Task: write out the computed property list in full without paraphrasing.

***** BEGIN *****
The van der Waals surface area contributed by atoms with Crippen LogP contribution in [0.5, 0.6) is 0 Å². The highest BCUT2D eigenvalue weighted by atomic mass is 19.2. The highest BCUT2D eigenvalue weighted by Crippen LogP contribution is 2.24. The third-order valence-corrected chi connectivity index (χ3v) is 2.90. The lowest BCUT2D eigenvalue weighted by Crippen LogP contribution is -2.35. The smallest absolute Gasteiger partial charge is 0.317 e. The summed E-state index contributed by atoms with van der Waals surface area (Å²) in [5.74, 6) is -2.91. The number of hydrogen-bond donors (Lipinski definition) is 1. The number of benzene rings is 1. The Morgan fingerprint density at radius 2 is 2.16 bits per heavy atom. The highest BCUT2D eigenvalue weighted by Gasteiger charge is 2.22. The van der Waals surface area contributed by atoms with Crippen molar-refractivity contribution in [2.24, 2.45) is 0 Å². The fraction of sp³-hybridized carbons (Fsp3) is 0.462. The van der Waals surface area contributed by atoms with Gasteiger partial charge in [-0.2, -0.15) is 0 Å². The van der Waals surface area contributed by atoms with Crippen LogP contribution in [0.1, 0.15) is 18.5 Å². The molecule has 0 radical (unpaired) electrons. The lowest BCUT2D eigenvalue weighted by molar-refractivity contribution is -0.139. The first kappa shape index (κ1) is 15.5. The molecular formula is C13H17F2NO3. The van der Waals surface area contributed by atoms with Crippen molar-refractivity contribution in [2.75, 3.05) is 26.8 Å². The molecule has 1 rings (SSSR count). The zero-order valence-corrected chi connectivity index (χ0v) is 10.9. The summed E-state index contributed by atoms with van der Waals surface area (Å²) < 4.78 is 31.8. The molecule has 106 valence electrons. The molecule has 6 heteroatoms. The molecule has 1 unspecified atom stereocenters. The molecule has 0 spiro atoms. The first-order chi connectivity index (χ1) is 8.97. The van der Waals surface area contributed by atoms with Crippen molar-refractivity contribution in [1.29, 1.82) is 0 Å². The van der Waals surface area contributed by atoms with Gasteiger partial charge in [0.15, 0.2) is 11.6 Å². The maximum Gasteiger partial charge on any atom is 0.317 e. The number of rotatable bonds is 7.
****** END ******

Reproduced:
The van der Waals surface area contributed by atoms with Crippen LogP contribution in [0.5, 0.6) is 0 Å². The highest BCUT2D eigenvalue weighted by atomic mass is 19.2. The highest BCUT2D eigenvalue weighted by Crippen LogP contribution is 2.24. The third-order valence-corrected chi connectivity index (χ3v) is 2.90. The lowest BCUT2D eigenvalue weighted by Crippen LogP contribution is -2.35. The smallest absolute Gasteiger partial charge is 0.317 e. The summed E-state index contributed by atoms with van der Waals surface area (Å²) in [5.74, 6) is -2.91. The number of hydrogen-bond donors (Lipinski definition) is 1. The number of benzene rings is 1. The Morgan fingerprint density at radius 2 is 2.16 bits per heavy atom. The highest BCUT2D eigenvalue weighted by Gasteiger charge is 2.22. The van der Waals surface area contributed by atoms with Crippen molar-refractivity contribution in [2.24, 2.45) is 0 Å². The fraction of sp³-hybridized carbons (Fsp3) is 0.462. The van der Waals surface area contributed by atoms with Gasteiger partial charge in [-0.2, -0.15) is 0 Å². The van der Waals surface area contributed by atoms with Crippen LogP contribution in [0.1, 0.15) is 18.5 Å². The molecule has 0 radical (unpaired) electrons. The lowest BCUT2D eigenvalue weighted by molar-refractivity contribution is -0.139. The first kappa shape index (κ1) is 15.5. The molecular formula is C13H17F2NO3. The van der Waals surface area contributed by atoms with Crippen molar-refractivity contribution in [2.75, 3.05) is 26.8 Å². The molecule has 1 rings (SSSR count). The zero-order valence-corrected chi connectivity index (χ0v) is 10.9. The summed E-state index contributed by atoms with van der Waals surface area (Å²) < 4.78 is 31.8. The molecule has 106 valence electrons. The molecule has 6 heteroatoms. The molecule has 1 unspecified atom stereocenters. The molecule has 0 spiro atoms. The first-order chi connectivity index (χ1) is 8.97. The van der Waals surface area contributed by atoms with Crippen molar-refractivity contribution in [1.29, 1.82) is 0 Å². The van der Waals surface area contributed by atoms with Gasteiger partial charge in [0.15, 0.2) is 11.6 Å². The maximum Gasteiger partial charge on any atom is 0.317 e. The number of rotatable bonds is 7.